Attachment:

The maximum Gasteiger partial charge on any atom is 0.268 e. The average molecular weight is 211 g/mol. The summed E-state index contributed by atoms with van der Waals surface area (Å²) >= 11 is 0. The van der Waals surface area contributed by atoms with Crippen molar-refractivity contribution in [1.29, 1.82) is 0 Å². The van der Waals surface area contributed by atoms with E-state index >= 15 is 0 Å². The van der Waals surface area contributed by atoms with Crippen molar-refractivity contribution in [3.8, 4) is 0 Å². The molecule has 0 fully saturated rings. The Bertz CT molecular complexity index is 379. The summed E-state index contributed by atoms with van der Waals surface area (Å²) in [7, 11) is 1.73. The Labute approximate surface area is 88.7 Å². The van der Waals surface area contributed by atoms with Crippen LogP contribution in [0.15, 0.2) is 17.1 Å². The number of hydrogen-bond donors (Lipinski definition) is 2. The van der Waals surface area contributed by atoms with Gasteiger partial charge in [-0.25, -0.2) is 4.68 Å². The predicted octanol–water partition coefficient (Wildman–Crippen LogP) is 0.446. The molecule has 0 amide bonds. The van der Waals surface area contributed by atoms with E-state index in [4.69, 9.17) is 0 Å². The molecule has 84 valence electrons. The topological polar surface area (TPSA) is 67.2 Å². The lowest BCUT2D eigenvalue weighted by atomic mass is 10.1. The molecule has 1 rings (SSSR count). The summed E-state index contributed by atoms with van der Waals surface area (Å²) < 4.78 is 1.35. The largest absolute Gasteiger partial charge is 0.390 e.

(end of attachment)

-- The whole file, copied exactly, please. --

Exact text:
The maximum Gasteiger partial charge on any atom is 0.268 e. The average molecular weight is 211 g/mol. The summed E-state index contributed by atoms with van der Waals surface area (Å²) >= 11 is 0. The van der Waals surface area contributed by atoms with Crippen molar-refractivity contribution in [1.29, 1.82) is 0 Å². The van der Waals surface area contributed by atoms with E-state index >= 15 is 0 Å². The van der Waals surface area contributed by atoms with Crippen molar-refractivity contribution in [3.8, 4) is 0 Å². The molecule has 0 fully saturated rings. The Bertz CT molecular complexity index is 379. The summed E-state index contributed by atoms with van der Waals surface area (Å²) in [7, 11) is 1.73. The Labute approximate surface area is 88.7 Å². The van der Waals surface area contributed by atoms with Crippen LogP contribution in [0.15, 0.2) is 17.1 Å². The number of hydrogen-bond donors (Lipinski definition) is 2. The van der Waals surface area contributed by atoms with Gasteiger partial charge in [-0.25, -0.2) is 4.68 Å². The predicted octanol–water partition coefficient (Wildman–Crippen LogP) is 0.446. The molecule has 0 amide bonds. The van der Waals surface area contributed by atoms with E-state index in [4.69, 9.17) is 0 Å². The molecule has 84 valence electrons. The topological polar surface area (TPSA) is 67.2 Å². The lowest BCUT2D eigenvalue weighted by atomic mass is 10.1. The molecule has 1 rings (SSSR count). The summed E-state index contributed by atoms with van der Waals surface area (Å²) < 4.78 is 1.35. The largest absolute Gasteiger partial charge is 0.390 e.